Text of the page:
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Official: Community must work together to repair levees

Monday, February 21, 2005

Working together as a community is the best option farmers in Clay County who are suffering from flood damage or weakened levees have, said Michael Layman, U.S. Army Corps of Engineers Outreach Coordinator.

"The more partners you have in this and the more you can work together as a community, the better off you'll be," Layman told a crowd of 20 Thursday.

Local farmers gathered in the Orange Building in Clay City to discuss the state of the levees throughout Clay County.

Layman said farmers should sign up for the relief waiting list or figure something out themselves. He told the group yesterday that he knows of communities in Kentucky where farmers have been on the waiting list a year.

Farmer Tim Persinger helped organize the meeting along with Doris Scully of the Natural Resources Conservation Service. Persinger said the poor condition of the levees isn't due soley to the recent flooding, it is also from previous floods.

The levee problem isn't a matter of what to do, he said.

"We know how we can fix the problems, we just don't have the money to fix it," Persinger said.

Layman said his organization briefs Congress three to four times a year. He delivers copies of the waiting list for damages.

"They're well aware of the issues," but there is only so much they can do with limited funding, he said.

Locally, if communities combine their resources and bring the levees up to Indiana core standards, the next time they fall apart, the state will pay 80 percent of the replacement costs, Layman said.

Persinger said he sees that idea as a problem.

"There's not many people who's got a hundred thousand dollars in their back pocket," he said.

Erosion is another factor that's playing into the flooding. Persinger said he's seen 35 to 40 acres go down river.

The levees shift about every 10 years or less pushing the erosion back 40 to 60 feet into farm land, he said.

"We've got to stop the erosion from the river," he said.

Scully said she sees a solution in the way levee associations tax members. Some associations tax the people who live closer to the river more than those further away helping the people whose property is flooded with repairs.

Regardless of the solution, she agreed, "We really need to come together as a community. It could be a long term project."

Scully said she is hopeful a compromise can be reached between farmers and the government, however, it's difficult to get one levee association to agree on something let alone all of them. should sign up for the relief waiting list or figure something out themselves. He told the group yesterday that he knows of communities in Kentucky where farmers have been on the waiting list a year.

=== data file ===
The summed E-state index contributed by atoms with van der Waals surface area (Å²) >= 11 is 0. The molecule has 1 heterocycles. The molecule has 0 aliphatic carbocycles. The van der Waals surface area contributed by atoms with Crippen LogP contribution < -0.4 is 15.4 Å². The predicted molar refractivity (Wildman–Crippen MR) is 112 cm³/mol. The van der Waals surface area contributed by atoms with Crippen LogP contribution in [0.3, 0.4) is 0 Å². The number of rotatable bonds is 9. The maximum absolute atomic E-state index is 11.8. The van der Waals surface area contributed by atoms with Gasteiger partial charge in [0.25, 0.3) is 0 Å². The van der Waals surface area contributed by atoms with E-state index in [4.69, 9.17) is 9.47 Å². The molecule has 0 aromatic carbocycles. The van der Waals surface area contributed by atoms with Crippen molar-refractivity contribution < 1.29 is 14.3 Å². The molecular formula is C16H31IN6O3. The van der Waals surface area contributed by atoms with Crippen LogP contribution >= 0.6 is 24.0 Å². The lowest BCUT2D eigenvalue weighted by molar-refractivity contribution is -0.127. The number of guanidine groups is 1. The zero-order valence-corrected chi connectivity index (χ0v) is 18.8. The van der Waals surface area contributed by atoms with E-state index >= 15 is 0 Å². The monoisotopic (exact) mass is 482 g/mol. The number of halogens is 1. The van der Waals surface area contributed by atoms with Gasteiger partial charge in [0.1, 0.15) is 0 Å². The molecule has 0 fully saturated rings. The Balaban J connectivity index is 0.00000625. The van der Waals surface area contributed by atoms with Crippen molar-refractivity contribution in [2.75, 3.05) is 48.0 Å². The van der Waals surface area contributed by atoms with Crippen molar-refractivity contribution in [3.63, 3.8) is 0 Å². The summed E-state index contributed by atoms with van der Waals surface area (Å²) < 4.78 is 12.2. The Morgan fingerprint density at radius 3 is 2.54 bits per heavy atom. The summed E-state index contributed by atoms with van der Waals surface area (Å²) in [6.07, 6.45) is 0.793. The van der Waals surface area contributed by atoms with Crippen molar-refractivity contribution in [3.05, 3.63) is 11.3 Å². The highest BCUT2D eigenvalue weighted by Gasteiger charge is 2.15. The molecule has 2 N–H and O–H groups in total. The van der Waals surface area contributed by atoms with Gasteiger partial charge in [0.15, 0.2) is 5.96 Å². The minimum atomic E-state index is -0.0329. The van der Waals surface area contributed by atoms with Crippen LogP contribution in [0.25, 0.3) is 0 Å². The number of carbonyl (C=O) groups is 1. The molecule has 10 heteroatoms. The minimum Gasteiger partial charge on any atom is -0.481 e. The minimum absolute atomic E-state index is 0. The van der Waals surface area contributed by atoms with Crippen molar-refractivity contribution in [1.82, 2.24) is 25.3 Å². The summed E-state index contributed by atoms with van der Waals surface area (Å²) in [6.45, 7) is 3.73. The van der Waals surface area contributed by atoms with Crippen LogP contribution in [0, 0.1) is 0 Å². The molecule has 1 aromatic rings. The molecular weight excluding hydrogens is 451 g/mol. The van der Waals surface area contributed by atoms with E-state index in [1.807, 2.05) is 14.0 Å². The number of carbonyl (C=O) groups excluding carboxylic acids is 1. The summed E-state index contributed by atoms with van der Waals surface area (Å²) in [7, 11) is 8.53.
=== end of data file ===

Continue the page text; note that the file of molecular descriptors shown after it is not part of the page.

Farmer Tim Persinger helped organize the meeting along with Doris Scully of the Natural Resources Conservation Service. Persinger said the poor condition of the levees isn't due solely to the recent flooding, it is also from previous floods.

The levee problem isn't a matter of what to do, he said.

"We know how we can fix the problems, we just don't have the money to fix it," Persinger said.

Layman said his organization briefs Congress three to four times a year. He delivers copies of the waiting list for damages.

"They're well aware of the issues," but there is only so much they can do with limited funding, he said.

Locally, if communities combine their resources and bring the levees up to Indiana standards, the next time they fall apart, the state will pay 80 percent of the replacement costs, Layman said.

Persinger said he sees that idea as a problem.

"There's not many people who's got a hundred thousand dollars in their back pocket," he said.

Erosion is another factor that's playing into the flooding. Persinger said he's seen 35 to 40 acres go down river.

The levees shift about every 10 years or less, pushing the erosion back 40 to 60 feet into farm land, he said.

"We've got to stop the erosion from the river," he said.

Scully said she sees a solution in the way levee associations tax members. Some associations tax the people who live closer to the river more than those farther away, helping the people whose property is flooded with repairs.

Regardless of the solution, she agreed, "We really need to come together as a community. It could be a long-term project."

Scully said she is hopeful a compromise can be reached between farmers and the government. However, it's difficult to get one levee association to agree on something, let alone all of them.



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